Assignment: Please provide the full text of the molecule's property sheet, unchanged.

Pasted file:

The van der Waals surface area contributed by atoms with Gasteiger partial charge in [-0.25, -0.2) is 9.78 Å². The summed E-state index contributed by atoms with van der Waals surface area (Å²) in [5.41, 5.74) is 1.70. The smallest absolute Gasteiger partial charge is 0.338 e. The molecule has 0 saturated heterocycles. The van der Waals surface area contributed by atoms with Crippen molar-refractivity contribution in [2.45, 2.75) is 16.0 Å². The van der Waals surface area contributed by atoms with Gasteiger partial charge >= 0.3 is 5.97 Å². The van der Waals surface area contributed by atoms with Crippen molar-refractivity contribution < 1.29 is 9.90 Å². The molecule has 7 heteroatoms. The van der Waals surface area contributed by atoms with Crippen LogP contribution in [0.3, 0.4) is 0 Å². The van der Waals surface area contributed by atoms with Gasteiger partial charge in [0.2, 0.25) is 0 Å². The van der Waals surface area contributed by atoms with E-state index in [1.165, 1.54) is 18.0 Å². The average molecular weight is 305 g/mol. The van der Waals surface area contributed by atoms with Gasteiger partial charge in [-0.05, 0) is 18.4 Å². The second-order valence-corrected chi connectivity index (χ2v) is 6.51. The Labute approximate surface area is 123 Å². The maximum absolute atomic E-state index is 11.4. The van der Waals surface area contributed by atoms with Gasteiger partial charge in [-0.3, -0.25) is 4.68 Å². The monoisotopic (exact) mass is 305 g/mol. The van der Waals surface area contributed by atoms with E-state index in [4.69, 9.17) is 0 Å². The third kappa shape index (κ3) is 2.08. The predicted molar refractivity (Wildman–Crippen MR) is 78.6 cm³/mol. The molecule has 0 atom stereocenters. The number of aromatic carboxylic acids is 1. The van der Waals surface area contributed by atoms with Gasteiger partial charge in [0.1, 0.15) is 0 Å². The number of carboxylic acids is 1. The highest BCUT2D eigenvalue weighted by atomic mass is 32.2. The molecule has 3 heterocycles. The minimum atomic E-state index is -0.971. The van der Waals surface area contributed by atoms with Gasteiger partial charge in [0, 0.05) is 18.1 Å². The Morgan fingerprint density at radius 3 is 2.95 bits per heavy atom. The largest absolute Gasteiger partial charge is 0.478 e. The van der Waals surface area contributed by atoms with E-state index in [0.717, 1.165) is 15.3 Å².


The van der Waals surface area contributed by atoms with Gasteiger partial charge in [-0.25, -0.2) is 9.78 Å². The summed E-state index contributed by atoms with van der Waals surface area (Å²) in [5.41, 5.74) is 1.70. The smallest absolute Gasteiger partial charge is 0.338 e. The molecule has 0 saturated heterocycles. The van der Waals surface area contributed by atoms with Crippen molar-refractivity contribution in [2.45, 2.75) is 16.0 Å². The van der Waals surface area contributed by atoms with Gasteiger partial charge >= 0.3 is 5.97 Å². The van der Waals surface area contributed by atoms with Crippen molar-refractivity contribution < 1.29 is 9.90 Å². The molecule has 7 heteroatoms. The van der Waals surface area contributed by atoms with Crippen LogP contribution in [0.3, 0.4) is 0 Å². The van der Waals surface area contributed by atoms with Gasteiger partial charge in [0.2, 0.25) is 0 Å². The van der Waals surface area contributed by atoms with E-state index in [1.165, 1.54) is 18.0 Å². The average molecular weight is 305 g/mol. The van der Waals surface area contributed by atoms with Gasteiger partial charge in [-0.05, 0) is 18.4 Å². The second-order valence-corrected chi connectivity index (χ2v) is 6.51. The Labute approximate surface area is 123 Å². The maximum absolute atomic E-state index is 11.4. The van der Waals surface area contributed by atoms with Gasteiger partial charge in [-0.3, -0.25) is 4.68 Å². The monoisotopic (exact) mass is 305 g/mol. The van der Waals surface area contributed by atoms with E-state index in [4.69, 9.17) is 0 Å². The third kappa shape index (κ3) is 2.08. The predicted molar refractivity (Wildman–Crippen MR) is 78.6 cm³/mol. The molecule has 0 atom stereocenters. The number of aromatic carboxylic acids is 1. The van der Waals surface area contributed by atoms with Gasteiger partial charge in [0.1, 0.15) is 0 Å². The number of carboxylic acids is 1. The highest BCUT2D eigenvalue weighted by atomic mass is 32.2. The molecule has 3 heterocycles. The minimum atomic E-state index is -0.971. The van der Waals surface area contributed by atoms with Gasteiger partial charge in [0, 0.05) is 18.1 Å². The Morgan fingerprint density at radius 3 is 2.95 bits per heavy atom. The largest absolute Gasteiger partial charge is 0.478 e. The van der Waals surface area contributed by atoms with E-state index in [0.717, 1.165) is 15.3 Å².